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Excerpt from Oral History Interview with James Pharis, July 24, 1977. Interview H-0038. Southern Oral History Program Collection (#4007) See Entire Interview >>

A progressive management style in a textile mill

Pharis was reluctant to fire the mill workers he supervised. Instead, if they resisted his efforts to convince them to change their behavior, he would persuade them to quit. Pharis credits his training for this enlightened attitude, which contrasted with that of other supervisors.

Citing this Excerpt

Oral History Interview with James Pharis, July 24, 1977. Interview H-0038. Southern Oral History Program Collection (#4007) in the Southern Oral History Program Collection, Southern Historical Collection, Wilson Library, University of North Carolina at Chapel Hill.

Full Text of the Excerpt

CLIFF KUHN:
Did you ever have to fire anybody?
JAMES PHARIS:
Very few people. I talked more people into quitting than I ever did fire.
CLIFF KUHN:
What was the difference?
JAMES PHARIS:
I'd just tell them it was the best thing for them or something like that. Wouldn't have no record. I fired some but nothing like the other supervisors.
CLIFF KUHN:
How were you different?
JAMES PHARIS:
The first thing I'd do, when a man was doing something I didn't like I'd always have a talk with him and explain why he was wrong and he couldn't go on. Not let him build up to a place where I'd just have to fire him. Nine times out of ten I could get him to change his own ways.
CLIFF KUHN:
What kind of things…
JAMES PHARIS:
Anything. Just violating the rules. His attitude. If a man had the wrong kind of attitude, I'd always try to explain to him it was better for him if he wanted to work for the company to change his attitude and let it be towards the company. Then when he wanted to leave, he'd leave with a good name and could go somwhere else with a good reputation. Instead of tearing down his reputation at the place he was at and eventually leaving and nobody else would want him, that's the way I'd generally talk at him.
CLIFF KUHN:
How did people react to that?
JAMES PHARIS:
I'd say eighty-five to ninety percent of them agreed with what I'd say.
CLIFF KUHN:
How did this differ with the way some other superintendents handled it?
JAMES PHARIS:
Well, lots of times, lots of supervisors is like this: "I'm boss and as long as you look up to me and smile and bow your head when I pass around you like I am boss, you're my friend." I was never that way and I talked to supervisors about that. I worked with supervisors that come to me and told me, "Old so and so is getting too cocky. I'm going to tear him down and let him know who's boss." Well, I'd always explain to them, I didn't want nobody to think I was boss. They was helping me hold my job. As long as they done what I wanted them to do and worked with me, they were my friends.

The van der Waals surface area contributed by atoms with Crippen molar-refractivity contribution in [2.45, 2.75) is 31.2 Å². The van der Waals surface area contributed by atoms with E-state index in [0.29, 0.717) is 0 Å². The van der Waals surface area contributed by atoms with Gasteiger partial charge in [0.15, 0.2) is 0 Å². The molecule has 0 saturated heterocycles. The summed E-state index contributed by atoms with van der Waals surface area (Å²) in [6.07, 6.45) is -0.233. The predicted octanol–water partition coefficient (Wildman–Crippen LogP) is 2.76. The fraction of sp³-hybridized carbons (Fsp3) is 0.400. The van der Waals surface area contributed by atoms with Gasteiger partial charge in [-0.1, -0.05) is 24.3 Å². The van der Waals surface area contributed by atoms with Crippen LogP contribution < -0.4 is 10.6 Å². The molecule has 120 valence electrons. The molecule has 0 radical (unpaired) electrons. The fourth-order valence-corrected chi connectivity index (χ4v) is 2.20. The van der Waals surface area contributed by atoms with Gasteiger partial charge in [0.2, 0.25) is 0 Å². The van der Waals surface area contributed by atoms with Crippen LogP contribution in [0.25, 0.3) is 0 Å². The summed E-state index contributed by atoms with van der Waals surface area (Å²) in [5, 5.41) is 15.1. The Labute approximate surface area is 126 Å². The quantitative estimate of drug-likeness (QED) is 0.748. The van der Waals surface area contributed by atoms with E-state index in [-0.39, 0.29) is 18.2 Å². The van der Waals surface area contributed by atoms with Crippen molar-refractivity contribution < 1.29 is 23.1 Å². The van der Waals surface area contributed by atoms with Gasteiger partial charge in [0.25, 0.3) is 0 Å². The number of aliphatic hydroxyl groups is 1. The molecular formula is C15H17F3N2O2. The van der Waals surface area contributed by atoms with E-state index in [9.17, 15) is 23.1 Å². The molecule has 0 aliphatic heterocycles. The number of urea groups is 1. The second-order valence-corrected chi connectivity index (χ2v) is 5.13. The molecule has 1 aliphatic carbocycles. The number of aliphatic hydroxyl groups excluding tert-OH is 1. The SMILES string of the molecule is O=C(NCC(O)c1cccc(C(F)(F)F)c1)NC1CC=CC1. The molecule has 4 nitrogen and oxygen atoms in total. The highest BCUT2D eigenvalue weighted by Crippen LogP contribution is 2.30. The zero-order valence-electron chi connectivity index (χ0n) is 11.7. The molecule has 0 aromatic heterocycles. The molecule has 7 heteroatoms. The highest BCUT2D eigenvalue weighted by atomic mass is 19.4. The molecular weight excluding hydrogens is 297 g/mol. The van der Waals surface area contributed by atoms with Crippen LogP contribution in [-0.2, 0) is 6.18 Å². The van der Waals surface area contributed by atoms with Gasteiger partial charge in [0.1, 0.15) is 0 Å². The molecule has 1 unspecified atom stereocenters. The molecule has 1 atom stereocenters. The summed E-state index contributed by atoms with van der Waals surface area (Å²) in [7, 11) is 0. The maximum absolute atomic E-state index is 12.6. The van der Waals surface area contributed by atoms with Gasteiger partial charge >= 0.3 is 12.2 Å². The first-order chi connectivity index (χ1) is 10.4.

CLIFF KUHN:
Why do you think there was this difference? Why do you think you might have had a slightly different perspective?
JAMES PHARIS:
Than the other people? Well, I don't know. Through my training I suppose. It never pays to be… in other words, if you get what you want, that's what you want ain't it? If you can get a man to work with you (I've always said I'd ten times rather have a bunch of people working with me than for me) if they work with you, they'll help you. Now take for instance, I just want to get on a little something. You ain't got that thing on have you?
CLIFF KUHN:
I could turn it off you want.
JAMES PHARIS:
No, it doesn't make no difference now. Take for instance talk about people working with you. I want to tell you something that happened in South America. The efficiency was down a little bit and them people over there are not like they are over here. There ain't nothing pushy about them. They just work and they like the fiestas. They like to rest and just takes things. They don't push nothing. Well, I wanted to get my production over there up. Everything got to running pretty good, I wanted to get my production up. To show you how they was working with me—I got them all together and had a talk with them and asked them to put a little more push in it and to get one thing in their minds—when the loom was standing, they weren't making no money and the company wasn't making no money. To get it in their mind—one thing is to keep that loom running. If it stopped to get it started quick as they could. That was what I was selling them on. I told them I wanted to get their figures up some. It wasn't where it ought to be. About two weeks after that, I got a weekly efficiency report with a hundred and ten percent off the Draper looms and about ninety-eight or nine off the loom. Well that's impossible you know and I knew it and I went back to see what was the matter. You know what was the matter? We were only running two shifts then. Them people was getting up around three o'clock in the morning and coming to the mill to help me get the production up. Now that's how they were working with me. That's all by treating them nice. I had to stop them coming in. I got into one of the dangdest jams you ever heard of about it. Greensboro, some way or another, got the report sent out like that and they were writing over there to find out what it was all about. When I come over there on a vacation one summer, I went up to Greensboro. The manager of the foreign plant, he says, "Pharis, there's one damned thing I want you to explain to me and Mr. Love. How in the hell you got one hundred and ten percent on those draper looms over there and nearly a hundred off the loom." I explained it to him, how it happened. That's working with you and working for you.